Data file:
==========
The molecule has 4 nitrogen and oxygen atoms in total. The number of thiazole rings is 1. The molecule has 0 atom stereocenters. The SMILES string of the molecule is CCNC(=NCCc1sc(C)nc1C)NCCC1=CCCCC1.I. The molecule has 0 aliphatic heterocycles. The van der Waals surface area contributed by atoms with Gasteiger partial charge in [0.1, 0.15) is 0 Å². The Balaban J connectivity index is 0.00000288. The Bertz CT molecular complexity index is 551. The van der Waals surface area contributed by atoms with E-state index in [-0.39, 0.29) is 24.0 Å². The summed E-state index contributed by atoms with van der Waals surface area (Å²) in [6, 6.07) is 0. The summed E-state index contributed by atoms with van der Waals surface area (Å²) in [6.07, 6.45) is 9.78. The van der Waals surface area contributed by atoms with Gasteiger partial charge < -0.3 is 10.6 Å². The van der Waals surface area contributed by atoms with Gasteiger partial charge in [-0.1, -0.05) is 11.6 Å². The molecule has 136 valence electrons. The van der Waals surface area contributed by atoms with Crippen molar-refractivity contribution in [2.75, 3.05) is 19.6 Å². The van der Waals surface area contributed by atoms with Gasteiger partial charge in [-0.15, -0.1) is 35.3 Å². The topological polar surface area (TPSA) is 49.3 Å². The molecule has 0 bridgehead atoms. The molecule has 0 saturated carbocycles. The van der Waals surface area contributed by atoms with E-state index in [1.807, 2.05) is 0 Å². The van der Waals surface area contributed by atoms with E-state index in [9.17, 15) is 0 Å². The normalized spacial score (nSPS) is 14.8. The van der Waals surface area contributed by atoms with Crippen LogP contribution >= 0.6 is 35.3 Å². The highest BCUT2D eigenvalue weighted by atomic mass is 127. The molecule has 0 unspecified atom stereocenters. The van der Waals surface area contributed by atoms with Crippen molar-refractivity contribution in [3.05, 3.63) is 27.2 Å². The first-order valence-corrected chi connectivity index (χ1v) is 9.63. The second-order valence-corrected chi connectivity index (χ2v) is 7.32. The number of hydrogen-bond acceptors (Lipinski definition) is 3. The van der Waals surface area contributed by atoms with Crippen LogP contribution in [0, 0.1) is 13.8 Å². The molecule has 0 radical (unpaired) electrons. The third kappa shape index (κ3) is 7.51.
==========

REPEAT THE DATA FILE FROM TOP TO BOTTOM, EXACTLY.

The molecule has 4 nitrogen and oxygen atoms in total. The number of thiazole rings is 1. The molecule has 0 atom stereocenters. The SMILES string of the molecule is CCNC(=NCCc1sc(C)nc1C)NCCC1=CCCCC1.I. The molecule has 0 aliphatic heterocycles. The van der Waals surface area contributed by atoms with Gasteiger partial charge in [0.1, 0.15) is 0 Å². The Balaban J connectivity index is 0.00000288. The Bertz CT molecular complexity index is 551. The van der Waals surface area contributed by atoms with E-state index in [-0.39, 0.29) is 24.0 Å². The summed E-state index contributed by atoms with van der Waals surface area (Å²) in [6, 6.07) is 0. The summed E-state index contributed by atoms with van der Waals surface area (Å²) in [6.07, 6.45) is 9.78. The van der Waals surface area contributed by atoms with Gasteiger partial charge < -0.3 is 10.6 Å². The van der Waals surface area contributed by atoms with Gasteiger partial charge in [-0.1, -0.05) is 11.6 Å². The molecule has 136 valence electrons. The van der Waals surface area contributed by atoms with Crippen molar-refractivity contribution in [2.75, 3.05) is 19.6 Å². The van der Waals surface area contributed by atoms with Gasteiger partial charge in [-0.15, -0.1) is 35.3 Å². The topological polar surface area (TPSA) is 49.3 Å². The molecule has 0 bridgehead atoms. The molecule has 0 saturated carbocycles. The van der Waals surface area contributed by atoms with E-state index in [1.807, 2.05) is 0 Å². The van der Waals surface area contributed by atoms with E-state index in [9.17, 15) is 0 Å². The normalized spacial score (nSPS) is 14.8. The van der Waals surface area contributed by atoms with Crippen LogP contribution >= 0.6 is 35.3 Å². The highest BCUT2D eigenvalue weighted by atomic mass is 127. The molecule has 0 unspecified atom stereocenters. The van der Waals surface area contributed by atoms with Crippen molar-refractivity contribution in [3.05, 3.63) is 27.2 Å². The first-order valence-corrected chi connectivity index (χ1v) is 9.63. The second-order valence-corrected chi connectivity index (χ2v) is 7.32. The number of hydrogen-bond acceptors (Lipinski definition) is 3. The van der Waals surface area contributed by atoms with Crippen LogP contribution in [0, 0.1) is 13.8 Å². The molecule has 0 radical (unpaired) electrons. The third kappa shape index (κ3) is 7.51.